The ballooning popularity of the superhero sub-genre over the last couple decades has come with the tantalising promise of innovation. But since the die was cast with Iron Man and Batman Begins, these films have all felt remarkably stagnant. Those fragile bits of experimentation on the fringes – a Hancock here, a Super there – have folded in favour of formulaic crowdpleasers. Fans might champion The Winter Soldier as a spy thriller and Guardians of the Galaxy as a space opera, but really they’re all – good and bad – the same sheep in wolf’s clothing. There’s elaborate place-setting for the next film, forgettable villains and that all-important CGI-heavy climactic battle.
Logan is the first superhero film to deliver on what it promises. It’s one of the best superhero offshoots in years – at least since The Avengers, and maybe even The Dark Knight – thanks to its willingness to throw away the playbook. That’s not to say this is a purely original piece of work. It’s indebted to westerns from fifty years ago, videogames from five years ago and Deadpool’s demonstration that hard-R superhero movies could succeed at the box office. But in the derivative domain of superhero movies, a film with the readiness to eschew setting up spinoffs and post-credit scenes in favour of robust character development feels almost revolutionary.
The film opens in the post-apocalyptic future of 2029. That sentence might set off alarm bells, this being the third X-Men film out of three (disregarding the technically-but-not-really-connected Deadpool) to involve the apocalypse (or the Apocalypse). Yet Logan’s devastation has none of the cyberpunk stylism of those films, instead opting for a washed-out Mad Max future defined by rusty fences and desolate deserts. Our titular hero (Hugh Jackman) – now going by James Howlett and definitely not by Wolverine – works as a glorified Uber driver to finance a reclusive existence for himself, an ailing Charles Xavier (Patrick Stewart) and an albino mutant ally called Caliban (Stephen Merchant). Howlett has vague plans of buying a boat and sailing into the sunset, but the dream seems to be fading as quickly as his healing powers.
Writer-director James Mangold, along with screenwriters Scott Frank and Michael Green, show considerable restraint when it comes to exposition. While they’re obviously sculpting a neo-Western story – complete with a mid-film screening of Shane in case you missed the message – the storytelling is also heavily influenced by the kind of environmental storytelling popular in modern AAA videogames. Important plot points are alluded to in dialogue or suggested in set design rather than being explicitly underlined for the audience. That’s especially true of the political subtext; despite being a film about Mexican refugees seeking asylum from the United States government, it rarely goes out of its way to emphasise its own importance. (Not that this will stop critics describing it as relevant “now more than ever” in “the age of Trump.”)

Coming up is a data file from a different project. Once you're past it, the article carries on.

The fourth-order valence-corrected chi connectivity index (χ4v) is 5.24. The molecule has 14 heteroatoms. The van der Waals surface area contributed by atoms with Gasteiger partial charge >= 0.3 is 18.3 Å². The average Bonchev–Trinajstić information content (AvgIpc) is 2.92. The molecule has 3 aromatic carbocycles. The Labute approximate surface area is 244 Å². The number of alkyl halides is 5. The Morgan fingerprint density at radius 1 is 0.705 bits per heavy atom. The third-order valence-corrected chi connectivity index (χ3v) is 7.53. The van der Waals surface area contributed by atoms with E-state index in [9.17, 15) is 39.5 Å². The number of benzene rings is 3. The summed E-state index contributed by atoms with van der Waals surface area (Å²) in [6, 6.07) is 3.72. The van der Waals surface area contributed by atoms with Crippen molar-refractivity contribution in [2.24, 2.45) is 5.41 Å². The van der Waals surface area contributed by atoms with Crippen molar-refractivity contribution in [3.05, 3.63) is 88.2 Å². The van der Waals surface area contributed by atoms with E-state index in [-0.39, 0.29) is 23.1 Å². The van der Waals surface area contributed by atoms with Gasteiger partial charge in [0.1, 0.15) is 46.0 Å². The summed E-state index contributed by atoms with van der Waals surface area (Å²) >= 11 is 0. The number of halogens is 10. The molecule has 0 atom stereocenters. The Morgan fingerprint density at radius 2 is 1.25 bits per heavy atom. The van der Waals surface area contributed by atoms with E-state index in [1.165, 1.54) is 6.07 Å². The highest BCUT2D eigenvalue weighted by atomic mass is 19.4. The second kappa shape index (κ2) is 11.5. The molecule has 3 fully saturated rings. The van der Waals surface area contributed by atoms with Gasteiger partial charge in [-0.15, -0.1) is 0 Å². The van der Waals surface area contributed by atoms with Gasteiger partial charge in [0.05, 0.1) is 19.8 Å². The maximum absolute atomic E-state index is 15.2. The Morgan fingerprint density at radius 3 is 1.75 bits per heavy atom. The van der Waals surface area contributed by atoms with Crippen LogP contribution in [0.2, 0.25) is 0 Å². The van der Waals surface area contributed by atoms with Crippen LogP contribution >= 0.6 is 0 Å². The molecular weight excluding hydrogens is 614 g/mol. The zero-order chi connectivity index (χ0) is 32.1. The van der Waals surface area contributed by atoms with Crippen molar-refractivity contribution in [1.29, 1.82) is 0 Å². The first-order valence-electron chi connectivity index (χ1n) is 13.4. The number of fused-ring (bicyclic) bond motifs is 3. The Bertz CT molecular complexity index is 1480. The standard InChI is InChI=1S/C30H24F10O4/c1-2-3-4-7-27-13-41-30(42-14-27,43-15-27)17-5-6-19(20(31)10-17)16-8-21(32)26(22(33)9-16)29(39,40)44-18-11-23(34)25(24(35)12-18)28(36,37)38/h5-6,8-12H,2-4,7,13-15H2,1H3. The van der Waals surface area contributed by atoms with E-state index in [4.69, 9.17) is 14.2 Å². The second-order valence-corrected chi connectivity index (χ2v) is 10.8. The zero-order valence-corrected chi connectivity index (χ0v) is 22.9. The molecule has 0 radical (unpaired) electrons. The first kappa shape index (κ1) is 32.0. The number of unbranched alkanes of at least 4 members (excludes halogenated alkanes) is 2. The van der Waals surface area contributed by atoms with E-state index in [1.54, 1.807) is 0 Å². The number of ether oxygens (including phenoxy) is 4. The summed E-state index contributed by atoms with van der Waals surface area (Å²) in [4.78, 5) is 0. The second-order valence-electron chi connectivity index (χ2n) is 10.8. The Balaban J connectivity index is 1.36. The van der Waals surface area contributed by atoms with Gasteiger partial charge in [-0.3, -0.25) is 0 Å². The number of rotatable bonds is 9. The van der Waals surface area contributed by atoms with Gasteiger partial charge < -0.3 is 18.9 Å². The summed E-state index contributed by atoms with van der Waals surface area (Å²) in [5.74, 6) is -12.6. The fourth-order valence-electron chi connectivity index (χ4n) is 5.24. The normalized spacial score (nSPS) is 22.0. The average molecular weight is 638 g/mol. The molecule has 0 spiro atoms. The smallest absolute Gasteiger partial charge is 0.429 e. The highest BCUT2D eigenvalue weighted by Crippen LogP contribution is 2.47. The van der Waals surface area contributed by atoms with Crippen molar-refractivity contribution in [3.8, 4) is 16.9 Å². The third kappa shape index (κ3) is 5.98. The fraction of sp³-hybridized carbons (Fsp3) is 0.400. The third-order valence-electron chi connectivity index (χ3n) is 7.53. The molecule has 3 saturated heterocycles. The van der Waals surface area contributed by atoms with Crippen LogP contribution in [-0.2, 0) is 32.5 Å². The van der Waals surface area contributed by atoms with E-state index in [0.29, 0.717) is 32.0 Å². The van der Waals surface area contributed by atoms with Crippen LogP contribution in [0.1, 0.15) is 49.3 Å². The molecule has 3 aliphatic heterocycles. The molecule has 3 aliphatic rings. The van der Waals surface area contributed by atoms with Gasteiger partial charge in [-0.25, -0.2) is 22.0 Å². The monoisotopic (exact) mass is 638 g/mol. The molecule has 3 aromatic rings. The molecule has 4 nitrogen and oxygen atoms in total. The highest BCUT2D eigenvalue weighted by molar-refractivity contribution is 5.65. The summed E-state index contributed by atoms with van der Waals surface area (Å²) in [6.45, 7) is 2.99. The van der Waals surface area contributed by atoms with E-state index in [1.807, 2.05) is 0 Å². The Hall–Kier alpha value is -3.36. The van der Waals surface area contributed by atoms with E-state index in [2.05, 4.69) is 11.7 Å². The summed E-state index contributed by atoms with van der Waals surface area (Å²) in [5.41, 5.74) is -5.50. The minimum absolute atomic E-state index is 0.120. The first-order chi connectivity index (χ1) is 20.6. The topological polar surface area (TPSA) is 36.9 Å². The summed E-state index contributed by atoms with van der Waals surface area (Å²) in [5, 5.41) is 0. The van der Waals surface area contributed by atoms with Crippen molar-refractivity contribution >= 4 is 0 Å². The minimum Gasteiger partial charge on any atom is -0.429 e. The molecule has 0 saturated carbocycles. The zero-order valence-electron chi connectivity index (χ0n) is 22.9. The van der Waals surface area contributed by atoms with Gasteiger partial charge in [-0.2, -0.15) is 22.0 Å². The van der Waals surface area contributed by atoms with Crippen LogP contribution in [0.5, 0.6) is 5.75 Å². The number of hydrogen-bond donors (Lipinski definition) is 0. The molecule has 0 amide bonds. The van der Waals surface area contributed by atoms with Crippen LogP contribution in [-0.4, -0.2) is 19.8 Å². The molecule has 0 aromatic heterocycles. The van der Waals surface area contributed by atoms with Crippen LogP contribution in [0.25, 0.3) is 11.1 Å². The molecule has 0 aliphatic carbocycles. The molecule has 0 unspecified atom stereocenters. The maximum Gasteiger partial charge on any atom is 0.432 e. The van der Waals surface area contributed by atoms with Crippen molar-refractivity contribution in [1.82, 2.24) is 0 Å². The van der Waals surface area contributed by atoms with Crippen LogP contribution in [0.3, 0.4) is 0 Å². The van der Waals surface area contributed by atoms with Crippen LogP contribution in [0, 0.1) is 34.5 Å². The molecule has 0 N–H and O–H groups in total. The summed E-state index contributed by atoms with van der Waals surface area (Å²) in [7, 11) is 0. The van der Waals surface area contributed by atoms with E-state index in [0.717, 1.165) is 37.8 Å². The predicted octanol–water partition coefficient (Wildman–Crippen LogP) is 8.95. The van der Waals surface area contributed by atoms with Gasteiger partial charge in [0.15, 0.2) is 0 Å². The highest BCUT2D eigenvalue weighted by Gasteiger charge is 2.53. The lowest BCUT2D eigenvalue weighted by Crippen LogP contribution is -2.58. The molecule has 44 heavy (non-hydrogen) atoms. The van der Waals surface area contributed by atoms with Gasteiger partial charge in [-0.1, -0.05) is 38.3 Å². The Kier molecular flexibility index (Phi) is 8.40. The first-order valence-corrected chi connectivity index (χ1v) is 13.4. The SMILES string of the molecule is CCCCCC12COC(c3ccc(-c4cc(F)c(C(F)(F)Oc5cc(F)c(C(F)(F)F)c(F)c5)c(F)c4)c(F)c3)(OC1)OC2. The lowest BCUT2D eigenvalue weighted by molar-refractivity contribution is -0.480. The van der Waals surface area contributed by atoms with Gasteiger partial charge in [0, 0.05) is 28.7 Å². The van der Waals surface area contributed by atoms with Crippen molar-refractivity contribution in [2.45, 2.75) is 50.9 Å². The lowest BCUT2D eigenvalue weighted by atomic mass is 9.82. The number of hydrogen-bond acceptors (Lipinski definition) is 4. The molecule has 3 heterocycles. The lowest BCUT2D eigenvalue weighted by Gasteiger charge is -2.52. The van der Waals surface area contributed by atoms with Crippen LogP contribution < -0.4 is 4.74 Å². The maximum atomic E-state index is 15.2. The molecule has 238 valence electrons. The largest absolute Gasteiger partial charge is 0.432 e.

The narrow focus of the screenplay accommodates an older audience, and is simpatico stylistically with director of photography John Mathieson’s consistent choice to use shallow focus lenses and largely avoid long shots. This isn’t an epic story about the end of the world: it’s a small, sad story about one man’s rocky road to redemption. While the film’s patient, small-scale storytelling positions it as an ‘adult’ alternative to its superhero peers, it doesn’t prevent it from indulging the same kind of hard-R pandering that Deadpool was occasionally guilty of. It often feels like the brutality of the violence or the amount of profanity is included as an excuse to justify the rating rather than as a natural extension of the storytelling. (An early scene of a drunken bride-to-be flashing her boobs at the hero feels particularly egregious.) It is a bit of a shame that apparently ‘mature’ storytelling requires brain matter oozing out of a bad guy’s head, but here we are.
Not that the gore is all superfluous. With Logan’s healing factor on the fritz – for reasons implied without ever being fully explained – his accumulating roadmap of scars and wounds lends his character development a grotesque physicality. He’s old enough that every battle hurts, every loss stings, every moment of suffering another mark atop of thick layers of scar tissue. This really works because of Jackman’s performance. He’s been playing this role for almost two decades now, which lends the pain in his eyes added depth. Honestly, it’s the best work I’ve seen of his, and it wouldn’t be unearned if his name came up for consideration in the next awards season.
I began this review by praising Logan for stepping away from the shallow conventions of superhero movies. But it’s more than that. The film wouldn’t work if it was merely a profiteering attempt to spin off a successful franchise into an unexpected direction; it works because of how deeply it invests in its characters, how profoundly it engages with the core of Logan’s being. Superheroes endure because they satiate our desire for modern icons, for human gods, but stories really resonate when they tap into something deeper than that. Something real. For all its adamantium claws and psychic powers, Logan does that. That’s what makes it the best superhero film in years.